- Cargo volume will improve on the sedan and hatchback.
- Five available engines will be offered in Europe.
- The wagon is unlikely to make it to the US market.
Chevrolet will unveil a station wagon version of its compact Cruze next month at the Geneva Auto Show. The automaker recently previewed the new model ahead of its official debut, showing off photos and announcing several details including the wagon's available powerplants and its expected interior and exterior dimensions.
According to Chevrolet, the Cruze wagon measures 184 inches in length - three inches longer than the sedan and seven inches longer than the five-door Cruze hatchback, which recently went on sale in several markets outside North America. For consumers, the added length translates to more cargo volume, as Chevrolet says the wagon boasts nearly 53 cubic feet of cargo space with the seats folded flat. That makes the Cruze wagon far more cavernous than its sedan and hatchback stablemates and places its cargo capacity only slightly behind rivals like the Hyundai Elantra Touring and Volkswagen Jetta Sportwagen.
On the outside, the Cruze wagon looks much like the popular compact sedan with an extended roofline and rear hatch added in place of its trunk. Distinctive features include sloping rear glass, trapezoidal rear side windows, and large taillights, while available roof rails give the wagon's flat roof the appearance of utility and increased length.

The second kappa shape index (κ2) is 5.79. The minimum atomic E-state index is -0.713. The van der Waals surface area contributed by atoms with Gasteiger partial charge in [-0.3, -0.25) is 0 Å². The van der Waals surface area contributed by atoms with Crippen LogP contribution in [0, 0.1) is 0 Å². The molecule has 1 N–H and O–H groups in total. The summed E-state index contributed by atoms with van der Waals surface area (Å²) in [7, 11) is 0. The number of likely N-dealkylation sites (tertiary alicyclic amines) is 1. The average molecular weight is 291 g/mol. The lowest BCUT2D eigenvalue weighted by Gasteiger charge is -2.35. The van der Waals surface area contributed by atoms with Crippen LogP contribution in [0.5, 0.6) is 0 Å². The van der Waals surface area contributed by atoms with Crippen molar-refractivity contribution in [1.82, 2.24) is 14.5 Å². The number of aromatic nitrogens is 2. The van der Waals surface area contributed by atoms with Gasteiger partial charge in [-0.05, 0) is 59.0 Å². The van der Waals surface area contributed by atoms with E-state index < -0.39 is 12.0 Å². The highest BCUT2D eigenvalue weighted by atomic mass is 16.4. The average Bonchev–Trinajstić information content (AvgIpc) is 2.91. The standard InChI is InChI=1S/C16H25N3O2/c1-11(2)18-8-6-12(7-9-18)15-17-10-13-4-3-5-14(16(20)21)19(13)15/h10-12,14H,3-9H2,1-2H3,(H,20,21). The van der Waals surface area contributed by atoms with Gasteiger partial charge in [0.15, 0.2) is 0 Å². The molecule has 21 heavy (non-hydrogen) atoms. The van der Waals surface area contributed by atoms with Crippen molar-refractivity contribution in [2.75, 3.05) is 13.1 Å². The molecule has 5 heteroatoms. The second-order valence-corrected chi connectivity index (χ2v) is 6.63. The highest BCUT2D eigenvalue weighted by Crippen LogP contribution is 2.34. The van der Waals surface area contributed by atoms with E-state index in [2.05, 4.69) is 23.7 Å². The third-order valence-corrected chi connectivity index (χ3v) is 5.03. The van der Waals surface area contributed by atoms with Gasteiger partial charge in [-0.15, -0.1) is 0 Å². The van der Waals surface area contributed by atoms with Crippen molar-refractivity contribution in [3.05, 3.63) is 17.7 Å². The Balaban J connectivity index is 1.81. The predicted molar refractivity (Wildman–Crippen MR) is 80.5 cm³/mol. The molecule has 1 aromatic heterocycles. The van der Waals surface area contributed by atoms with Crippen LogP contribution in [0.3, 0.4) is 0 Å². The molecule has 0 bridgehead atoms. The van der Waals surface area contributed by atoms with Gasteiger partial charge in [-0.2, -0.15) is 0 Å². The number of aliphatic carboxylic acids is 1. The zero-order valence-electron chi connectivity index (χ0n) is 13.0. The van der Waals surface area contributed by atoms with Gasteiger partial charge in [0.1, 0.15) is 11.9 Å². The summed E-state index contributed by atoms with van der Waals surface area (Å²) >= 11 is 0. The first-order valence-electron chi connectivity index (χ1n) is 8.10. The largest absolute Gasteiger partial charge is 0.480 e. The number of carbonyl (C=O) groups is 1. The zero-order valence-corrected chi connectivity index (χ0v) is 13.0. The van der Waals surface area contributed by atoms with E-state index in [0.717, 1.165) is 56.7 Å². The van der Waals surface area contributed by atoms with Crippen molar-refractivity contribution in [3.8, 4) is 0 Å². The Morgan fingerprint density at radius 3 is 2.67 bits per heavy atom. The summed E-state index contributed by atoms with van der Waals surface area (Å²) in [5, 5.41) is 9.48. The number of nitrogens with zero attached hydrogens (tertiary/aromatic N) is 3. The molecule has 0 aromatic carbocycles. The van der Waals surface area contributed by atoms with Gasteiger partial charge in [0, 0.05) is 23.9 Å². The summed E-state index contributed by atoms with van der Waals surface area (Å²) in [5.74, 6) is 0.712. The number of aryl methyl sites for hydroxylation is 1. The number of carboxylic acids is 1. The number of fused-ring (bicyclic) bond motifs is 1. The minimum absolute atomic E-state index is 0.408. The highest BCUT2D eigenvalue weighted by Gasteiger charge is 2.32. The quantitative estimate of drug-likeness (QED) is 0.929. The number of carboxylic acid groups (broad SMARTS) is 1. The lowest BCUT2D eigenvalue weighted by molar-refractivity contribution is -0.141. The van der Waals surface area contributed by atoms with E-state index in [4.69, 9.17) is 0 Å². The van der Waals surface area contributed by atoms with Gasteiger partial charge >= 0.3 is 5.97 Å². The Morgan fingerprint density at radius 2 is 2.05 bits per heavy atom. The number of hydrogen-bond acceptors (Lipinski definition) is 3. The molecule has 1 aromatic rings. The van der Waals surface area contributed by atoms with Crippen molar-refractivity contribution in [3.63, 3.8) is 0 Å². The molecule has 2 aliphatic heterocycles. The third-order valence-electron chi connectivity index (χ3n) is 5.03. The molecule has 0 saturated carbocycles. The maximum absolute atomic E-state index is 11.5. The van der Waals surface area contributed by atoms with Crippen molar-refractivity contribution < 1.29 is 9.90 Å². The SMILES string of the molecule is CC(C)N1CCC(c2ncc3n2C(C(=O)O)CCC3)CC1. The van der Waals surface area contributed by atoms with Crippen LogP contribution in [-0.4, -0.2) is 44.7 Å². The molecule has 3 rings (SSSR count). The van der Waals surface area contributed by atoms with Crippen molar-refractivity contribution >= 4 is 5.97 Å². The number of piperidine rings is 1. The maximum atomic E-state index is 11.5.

Under the hood, European versions of the Cruze wagon will offer a whopping five available engines. According to Chevrolet, gasoline motors will include 1.6-liter, 1.8-liter and turbocharged 1.4-liter four-cylinder powerplants, while diesel power will come from 1.7-liter and 2.0-liter turbodiesel four-cylinder engines. The automaker says both diesel engines and the 1.4-liter turbo motor come standard with fuel-saving start-stop technology, which shuts the compact car's engine off when idling to increase gas mileage.
Chevrolet says the Cruze wagon will also offer a host of upscale features including keyless access, which allows drivers to enter and start the vehicle without using the key, and MyLink, the automaker's new infotainment system. Available in conjunction with a center-mounted display screen, MyLink connects to smart phones and allows drivers to access apps, contact lists and stored music playlists.
But while the Cruze wagon may sound appealing to small families or young drivers looking for a practical vehicle, Chevrolet says it's not likely to make its way to the US market due to lack of demand. While wagon fans will likely mourn the loss, it's hard to argue with Chevrolet's reasoning as wagon body styles of the Jetta and Elantra struggle to account for 10 percent of those models' total sales. Nonetheless, we'll provide more information when the Cruze wagon makes its debut in Geneva in case the automaker changes its mind and decides to bring us the most practical Cruze yet.
What it means to you: As an American, likely nothing - the newest Cruze is just another practical wagon we'll miss out on due to lack of demand.